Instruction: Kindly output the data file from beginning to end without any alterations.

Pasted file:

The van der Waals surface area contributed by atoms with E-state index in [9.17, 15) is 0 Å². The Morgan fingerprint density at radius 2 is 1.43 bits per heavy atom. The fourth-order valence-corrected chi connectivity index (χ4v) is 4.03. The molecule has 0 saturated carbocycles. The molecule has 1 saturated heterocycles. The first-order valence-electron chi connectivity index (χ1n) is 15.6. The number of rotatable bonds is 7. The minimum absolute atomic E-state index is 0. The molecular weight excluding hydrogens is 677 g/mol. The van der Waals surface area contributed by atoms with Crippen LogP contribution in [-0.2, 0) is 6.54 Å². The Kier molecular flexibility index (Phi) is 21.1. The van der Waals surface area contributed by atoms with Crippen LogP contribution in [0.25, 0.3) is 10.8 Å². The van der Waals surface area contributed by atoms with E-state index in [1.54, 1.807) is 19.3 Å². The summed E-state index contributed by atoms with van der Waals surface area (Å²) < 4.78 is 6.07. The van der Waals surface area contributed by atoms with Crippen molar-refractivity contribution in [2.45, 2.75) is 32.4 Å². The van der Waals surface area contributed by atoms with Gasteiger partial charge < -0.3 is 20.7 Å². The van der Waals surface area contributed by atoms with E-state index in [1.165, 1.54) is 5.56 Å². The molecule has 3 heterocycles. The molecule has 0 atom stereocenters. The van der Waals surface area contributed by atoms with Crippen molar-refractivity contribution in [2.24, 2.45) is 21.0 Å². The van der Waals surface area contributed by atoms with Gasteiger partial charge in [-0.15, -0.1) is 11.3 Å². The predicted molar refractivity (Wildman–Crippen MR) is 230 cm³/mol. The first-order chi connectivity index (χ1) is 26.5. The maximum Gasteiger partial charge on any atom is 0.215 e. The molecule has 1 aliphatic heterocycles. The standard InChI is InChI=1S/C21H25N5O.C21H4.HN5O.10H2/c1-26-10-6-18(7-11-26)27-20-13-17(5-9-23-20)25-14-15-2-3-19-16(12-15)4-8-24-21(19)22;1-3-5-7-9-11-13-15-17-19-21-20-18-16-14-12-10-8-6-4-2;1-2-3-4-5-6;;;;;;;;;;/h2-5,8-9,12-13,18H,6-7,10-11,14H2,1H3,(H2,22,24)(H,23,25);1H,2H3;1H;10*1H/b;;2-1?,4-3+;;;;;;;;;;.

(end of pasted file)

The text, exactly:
The van der Waals surface area contributed by atoms with E-state index in [9.17, 15) is 0 Å². The Morgan fingerprint density at radius 2 is 1.43 bits per heavy atom. The fourth-order valence-corrected chi connectivity index (χ4v) is 4.03. The molecule has 0 saturated carbocycles. The molecule has 1 saturated heterocycles. The first-order valence-electron chi connectivity index (χ1n) is 15.6. The number of rotatable bonds is 7. The minimum absolute atomic E-state index is 0. The molecular weight excluding hydrogens is 677 g/mol. The van der Waals surface area contributed by atoms with Crippen LogP contribution in [-0.2, 0) is 6.54 Å². The Kier molecular flexibility index (Phi) is 21.1. The van der Waals surface area contributed by atoms with Crippen LogP contribution in [0.25, 0.3) is 10.8 Å². The van der Waals surface area contributed by atoms with E-state index in [1.54, 1.807) is 19.3 Å². The summed E-state index contributed by atoms with van der Waals surface area (Å²) < 4.78 is 6.07. The van der Waals surface area contributed by atoms with Crippen molar-refractivity contribution in [2.45, 2.75) is 32.4 Å². The van der Waals surface area contributed by atoms with Gasteiger partial charge < -0.3 is 20.7 Å². The van der Waals surface area contributed by atoms with E-state index in [1.165, 1.54) is 5.56 Å². The molecule has 3 heterocycles. The molecule has 0 atom stereocenters. The van der Waals surface area contributed by atoms with Crippen molar-refractivity contribution in [2.24, 2.45) is 21.0 Å². The van der Waals surface area contributed by atoms with Gasteiger partial charge in [-0.15, -0.1) is 11.3 Å². The predicted molar refractivity (Wildman–Crippen MR) is 230 cm³/mol. The first-order chi connectivity index (χ1) is 26.5. The maximum Gasteiger partial charge on any atom is 0.215 e. The molecule has 1 aliphatic heterocycles. The standard InChI is InChI=1S/C21H25N5O.C21H4.HN5O.10H2/c1-26-10-6-18(7-11-26)27-20-13-17(5-9-23-20)25-14-15-2-3-19-16(12-15)4-8-24-21(19)22;1-3-5-7-9-11-13-15-17-19-21-20-18-16-14-12-10-8-6-4-2;1-2-3-4-5-6;;;;;;;;;;/h2-5,8-9,12-13,18H,6-7,10-11,14H2,1H3,(H2,22,24)(H,23,25);1H,2H3;1H;10*1H/b;;2-1?,4-3+;;;;;;;;;;.